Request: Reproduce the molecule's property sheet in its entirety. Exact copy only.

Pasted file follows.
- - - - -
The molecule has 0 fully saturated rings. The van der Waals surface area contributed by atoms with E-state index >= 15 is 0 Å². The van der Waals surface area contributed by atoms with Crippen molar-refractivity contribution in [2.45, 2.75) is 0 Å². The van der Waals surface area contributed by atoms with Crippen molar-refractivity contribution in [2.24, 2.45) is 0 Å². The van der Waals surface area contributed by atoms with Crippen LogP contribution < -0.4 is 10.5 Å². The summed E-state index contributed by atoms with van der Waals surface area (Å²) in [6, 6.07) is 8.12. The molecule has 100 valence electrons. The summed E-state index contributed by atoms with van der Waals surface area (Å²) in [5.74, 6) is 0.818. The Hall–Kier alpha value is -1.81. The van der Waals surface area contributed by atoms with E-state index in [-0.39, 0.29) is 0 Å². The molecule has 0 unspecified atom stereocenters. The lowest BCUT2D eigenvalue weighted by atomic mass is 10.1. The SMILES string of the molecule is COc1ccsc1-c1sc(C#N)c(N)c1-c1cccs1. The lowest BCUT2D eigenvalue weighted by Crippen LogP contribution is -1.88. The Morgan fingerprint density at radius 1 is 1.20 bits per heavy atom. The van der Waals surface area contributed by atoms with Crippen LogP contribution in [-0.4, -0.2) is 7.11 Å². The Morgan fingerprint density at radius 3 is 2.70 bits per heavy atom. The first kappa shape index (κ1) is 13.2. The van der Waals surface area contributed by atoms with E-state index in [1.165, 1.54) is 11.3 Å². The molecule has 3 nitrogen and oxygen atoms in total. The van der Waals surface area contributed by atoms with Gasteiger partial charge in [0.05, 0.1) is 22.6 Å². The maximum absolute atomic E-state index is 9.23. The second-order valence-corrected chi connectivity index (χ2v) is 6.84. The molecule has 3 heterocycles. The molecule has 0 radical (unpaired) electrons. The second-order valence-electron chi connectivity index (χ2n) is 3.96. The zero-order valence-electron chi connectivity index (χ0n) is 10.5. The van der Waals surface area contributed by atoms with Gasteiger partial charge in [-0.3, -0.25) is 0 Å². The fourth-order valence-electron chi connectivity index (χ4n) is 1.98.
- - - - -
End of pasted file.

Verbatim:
The molecule has 0 fully saturated rings. The van der Waals surface area contributed by atoms with E-state index >= 15 is 0 Å². The van der Waals surface area contributed by atoms with Crippen molar-refractivity contribution in [2.45, 2.75) is 0 Å². The van der Waals surface area contributed by atoms with Crippen molar-refractivity contribution in [2.24, 2.45) is 0 Å². The van der Waals surface area contributed by atoms with Crippen LogP contribution < -0.4 is 10.5 Å². The summed E-state index contributed by atoms with van der Waals surface area (Å²) in [6, 6.07) is 8.12. The molecule has 100 valence electrons. The summed E-state index contributed by atoms with van der Waals surface area (Å²) in [5.74, 6) is 0.818. The Hall–Kier alpha value is -1.81. The van der Waals surface area contributed by atoms with E-state index in [-0.39, 0.29) is 0 Å². The molecule has 0 unspecified atom stereocenters. The lowest BCUT2D eigenvalue weighted by atomic mass is 10.1. The SMILES string of the molecule is COc1ccsc1-c1sc(C#N)c(N)c1-c1cccs1. The lowest BCUT2D eigenvalue weighted by Crippen LogP contribution is -1.88. The Morgan fingerprint density at radius 1 is 1.20 bits per heavy atom. The van der Waals surface area contributed by atoms with Crippen LogP contribution in [-0.4, -0.2) is 7.11 Å². The Morgan fingerprint density at radius 3 is 2.70 bits per heavy atom. The first kappa shape index (κ1) is 13.2. The van der Waals surface area contributed by atoms with E-state index in [1.165, 1.54) is 11.3 Å². The molecule has 3 nitrogen and oxygen atoms in total. The van der Waals surface area contributed by atoms with Gasteiger partial charge in [0.05, 0.1) is 22.6 Å². The maximum absolute atomic E-state index is 9.23. The second-order valence-corrected chi connectivity index (χ2v) is 6.84. The molecule has 3 heterocycles. The molecule has 0 radical (unpaired) electrons. The second-order valence-electron chi connectivity index (χ2n) is 3.96. The zero-order valence-electron chi connectivity index (χ0n) is 10.5. The van der Waals surface area contributed by atoms with Gasteiger partial charge in [-0.3, -0.25) is 0 Å². The fourth-order valence-electron chi connectivity index (χ4n) is 1.98.